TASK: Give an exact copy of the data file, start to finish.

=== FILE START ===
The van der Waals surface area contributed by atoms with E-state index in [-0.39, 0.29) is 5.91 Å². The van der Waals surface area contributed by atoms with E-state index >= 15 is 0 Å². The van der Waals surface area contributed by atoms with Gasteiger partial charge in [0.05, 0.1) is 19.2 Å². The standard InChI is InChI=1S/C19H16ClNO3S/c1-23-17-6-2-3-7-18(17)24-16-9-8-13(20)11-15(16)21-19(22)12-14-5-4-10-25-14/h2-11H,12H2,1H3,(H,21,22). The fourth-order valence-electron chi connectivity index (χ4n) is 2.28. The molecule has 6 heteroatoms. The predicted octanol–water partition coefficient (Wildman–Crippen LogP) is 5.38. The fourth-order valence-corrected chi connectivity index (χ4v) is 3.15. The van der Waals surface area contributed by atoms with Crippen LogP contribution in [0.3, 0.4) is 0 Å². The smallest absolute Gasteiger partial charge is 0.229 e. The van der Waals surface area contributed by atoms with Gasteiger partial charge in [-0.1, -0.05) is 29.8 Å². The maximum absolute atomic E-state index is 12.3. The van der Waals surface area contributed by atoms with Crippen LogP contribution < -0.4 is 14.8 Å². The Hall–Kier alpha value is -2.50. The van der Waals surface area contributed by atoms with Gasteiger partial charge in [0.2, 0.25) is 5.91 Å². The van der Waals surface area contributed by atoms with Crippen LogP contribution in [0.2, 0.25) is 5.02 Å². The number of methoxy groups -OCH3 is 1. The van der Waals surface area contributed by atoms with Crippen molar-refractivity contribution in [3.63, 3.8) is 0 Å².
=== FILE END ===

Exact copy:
The van der Waals surface area contributed by atoms with E-state index in [-0.39, 0.29) is 5.91 Å². The van der Waals surface area contributed by atoms with E-state index >= 15 is 0 Å². The van der Waals surface area contributed by atoms with Gasteiger partial charge in [0.05, 0.1) is 19.2 Å². The standard InChI is InChI=1S/C19H16ClNO3S/c1-23-17-6-2-3-7-18(17)24-16-9-8-13(20)11-15(16)21-19(22)12-14-5-4-10-25-14/h2-11H,12H2,1H3,(H,21,22). The fourth-order valence-electron chi connectivity index (χ4n) is 2.28. The molecule has 6 heteroatoms. The predicted octanol–water partition coefficient (Wildman–Crippen LogP) is 5.38. The fourth-order valence-corrected chi connectivity index (χ4v) is 3.15. The van der Waals surface area contributed by atoms with Crippen LogP contribution in [0.3, 0.4) is 0 Å². The smallest absolute Gasteiger partial charge is 0.229 e. The van der Waals surface area contributed by atoms with Gasteiger partial charge in [-0.1, -0.05) is 29.8 Å². The maximum absolute atomic E-state index is 12.3. The van der Waals surface area contributed by atoms with Crippen LogP contribution < -0.4 is 14.8 Å². The Hall–Kier alpha value is -2.50. The van der Waals surface area contributed by atoms with Gasteiger partial charge in [0.2, 0.25) is 5.91 Å². The van der Waals surface area contributed by atoms with Crippen LogP contribution in [0.2, 0.25) is 5.02 Å². The number of methoxy groups -OCH3 is 1. The van der Waals surface area contributed by atoms with Crippen molar-refractivity contribution in [3.63, 3.8) is 0 Å².